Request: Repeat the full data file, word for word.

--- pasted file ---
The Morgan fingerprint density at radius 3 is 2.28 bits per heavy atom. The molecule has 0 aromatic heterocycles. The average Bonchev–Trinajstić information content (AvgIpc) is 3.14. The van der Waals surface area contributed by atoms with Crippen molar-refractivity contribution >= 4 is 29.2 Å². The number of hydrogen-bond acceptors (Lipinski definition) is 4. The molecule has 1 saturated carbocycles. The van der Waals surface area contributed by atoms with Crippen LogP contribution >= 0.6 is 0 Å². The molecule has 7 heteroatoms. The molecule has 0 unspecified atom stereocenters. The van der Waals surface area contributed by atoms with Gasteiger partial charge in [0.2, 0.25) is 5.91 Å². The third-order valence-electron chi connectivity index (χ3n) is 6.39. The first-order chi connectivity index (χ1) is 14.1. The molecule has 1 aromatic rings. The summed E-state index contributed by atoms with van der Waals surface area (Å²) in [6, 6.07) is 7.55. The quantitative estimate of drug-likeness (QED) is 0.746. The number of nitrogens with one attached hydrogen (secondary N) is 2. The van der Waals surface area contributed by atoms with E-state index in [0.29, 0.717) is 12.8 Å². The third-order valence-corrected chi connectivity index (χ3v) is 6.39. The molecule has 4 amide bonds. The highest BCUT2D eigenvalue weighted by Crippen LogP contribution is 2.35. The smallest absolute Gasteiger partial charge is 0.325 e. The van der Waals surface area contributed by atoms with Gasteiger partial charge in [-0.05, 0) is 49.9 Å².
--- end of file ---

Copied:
The Morgan fingerprint density at radius 3 is 2.28 bits per heavy atom. The molecule has 0 aromatic heterocycles. The average Bonchev–Trinajstić information content (AvgIpc) is 3.14. The van der Waals surface area contributed by atoms with Crippen molar-refractivity contribution >= 4 is 29.2 Å². The number of hydrogen-bond acceptors (Lipinski definition) is 4. The molecule has 1 saturated carbocycles. The van der Waals surface area contributed by atoms with Crippen LogP contribution >= 0.6 is 0 Å². The molecule has 7 heteroatoms. The molecule has 0 unspecified atom stereocenters. The van der Waals surface area contributed by atoms with Gasteiger partial charge in [0.2, 0.25) is 5.91 Å². The third-order valence-electron chi connectivity index (χ3n) is 6.39. The first-order chi connectivity index (χ1) is 14.1. The molecule has 1 aromatic rings. The summed E-state index contributed by atoms with van der Waals surface area (Å²) in [6, 6.07) is 7.55. The quantitative estimate of drug-likeness (QED) is 0.746. The number of nitrogens with one attached hydrogen (secondary N) is 2. The van der Waals surface area contributed by atoms with E-state index in [0.29, 0.717) is 12.8 Å². The third-order valence-corrected chi connectivity index (χ3v) is 6.39. The molecule has 4 amide bonds. The highest BCUT2D eigenvalue weighted by Crippen LogP contribution is 2.35. The smallest absolute Gasteiger partial charge is 0.325 e. The van der Waals surface area contributed by atoms with Gasteiger partial charge in [-0.05, 0) is 49.9 Å².